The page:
“The best practice is to have a three-person crew, which allows the driver to remain inside the vehicle to focus on the surrounding area” while the messenger and guard are inside a customer location, McGuffey says. That best practice was recently enshrined — and overruled, at least for now — in the findings of a 2016 decision by Occupational Health and Safety Tribunal Canada, which is part of Employment and Social Development Canada (ESDC). The decision granted a stay of the direction issued by an official delegated by the federal Minister of Labour regarding the work refusal of Robert Dendura, an Edmontonbased armoured-car guard of Brink’s Canada Limited. Dendura refused to work on July 17, 2016, citing safety concerns associated with the all-off model.

The investigator concluded that the model does not sufficiently mitigate the danger of assaults against employees during a robbery attempt, nor does it provide employees with any information of suspicious persons or activities occurring outside while they are inside the customer’s location. As a result, the employees have a diminished ability to avoid potential ambush upon returning to the armoured vehicle.

The ruling ordered Brink’s to change from a two- to three-person crew immediately, so that the driver could remain in the vehicle to keep watch over his colleagues. This finding also backed an earlier Ministry of Labour investigation ruling. The ministerial delegate concluded that the implementation of the “all-off” model constituted a danger and issued a direction to the employer under the Canada Labour Code, Part II to alter the activity that constitutes the danger immediately.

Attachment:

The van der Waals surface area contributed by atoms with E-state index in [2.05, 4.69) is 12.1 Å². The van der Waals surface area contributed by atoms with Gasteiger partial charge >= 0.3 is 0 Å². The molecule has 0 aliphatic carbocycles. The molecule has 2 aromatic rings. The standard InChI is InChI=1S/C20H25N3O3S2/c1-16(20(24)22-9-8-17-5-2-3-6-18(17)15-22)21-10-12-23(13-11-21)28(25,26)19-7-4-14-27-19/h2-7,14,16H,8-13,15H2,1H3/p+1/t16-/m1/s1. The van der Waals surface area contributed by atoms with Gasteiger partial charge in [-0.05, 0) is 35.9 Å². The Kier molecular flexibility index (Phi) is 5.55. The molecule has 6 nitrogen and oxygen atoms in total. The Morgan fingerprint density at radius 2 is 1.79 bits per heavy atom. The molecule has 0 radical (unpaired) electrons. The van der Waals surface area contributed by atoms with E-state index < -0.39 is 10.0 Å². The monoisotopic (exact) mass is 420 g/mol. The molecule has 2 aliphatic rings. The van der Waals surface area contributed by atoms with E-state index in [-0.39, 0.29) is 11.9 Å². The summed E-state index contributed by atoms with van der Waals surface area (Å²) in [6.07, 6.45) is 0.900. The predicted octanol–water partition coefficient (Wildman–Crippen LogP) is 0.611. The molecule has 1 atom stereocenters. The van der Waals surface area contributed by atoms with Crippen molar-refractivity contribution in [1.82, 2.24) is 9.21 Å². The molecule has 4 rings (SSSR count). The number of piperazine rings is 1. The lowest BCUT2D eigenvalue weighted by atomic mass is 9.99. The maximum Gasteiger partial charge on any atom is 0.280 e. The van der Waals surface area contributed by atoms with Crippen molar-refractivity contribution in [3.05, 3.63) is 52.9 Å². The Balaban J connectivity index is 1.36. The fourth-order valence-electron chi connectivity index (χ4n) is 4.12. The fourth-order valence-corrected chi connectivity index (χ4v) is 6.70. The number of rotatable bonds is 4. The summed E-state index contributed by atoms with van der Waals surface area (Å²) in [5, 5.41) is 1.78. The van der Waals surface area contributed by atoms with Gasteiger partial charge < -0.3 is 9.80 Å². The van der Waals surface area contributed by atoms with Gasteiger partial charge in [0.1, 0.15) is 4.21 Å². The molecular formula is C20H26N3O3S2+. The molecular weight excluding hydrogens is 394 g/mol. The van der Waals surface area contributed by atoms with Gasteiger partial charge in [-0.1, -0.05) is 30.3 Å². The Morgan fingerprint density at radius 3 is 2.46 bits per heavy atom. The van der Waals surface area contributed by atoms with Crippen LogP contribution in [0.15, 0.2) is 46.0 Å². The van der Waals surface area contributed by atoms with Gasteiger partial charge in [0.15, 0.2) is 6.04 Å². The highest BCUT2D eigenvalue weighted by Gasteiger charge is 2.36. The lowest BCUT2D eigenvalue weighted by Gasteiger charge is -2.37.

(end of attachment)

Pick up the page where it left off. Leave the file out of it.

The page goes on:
“The directives in the original order recognized that the use of two-person, all-off crews elevates the danger of armoured-car personnel being attacked in public, which also increases the risk to innocent bystanders,” Armstrong notes. In its appeal of both orders, Brink’s was granted a temporary stay, which was extended this spring and will remain in effect until the appeal has concluded.

In his book Introduction to Private Security, Jack Dempsey notes that armoured-car personnel face a higher level of danger than that in other robberies. “The risk of violence associated with an armoured-car robbery is about 54 per cent, as opposed to just five per cent for a bank robbery,” he notes.

The increased violence is likely linked to the sheer value of the loot, which can run in the millions, resulting in a more concerted effort on the part of the perpetrators to succeed. “Those who would attack an armoured car typically lie in wait. They will do almost anything to make sure their plan comes to fruition,” Carson suggests.

Two interconnected factors drive employers’ desire to reduce crew size. First is commoditization, which Carson says is a significant issue in the industry. “The buying of pencils can be commoditized, but armoured cars cannot be. This is a safety issue.”

Increased demand for armoured-car services turns up the pressure to reduce costs. “The industry is changing rapidly,” Armstrong observes. “Automated teller machines used to have five- to six-day service. Now, there are five to six changes a week.”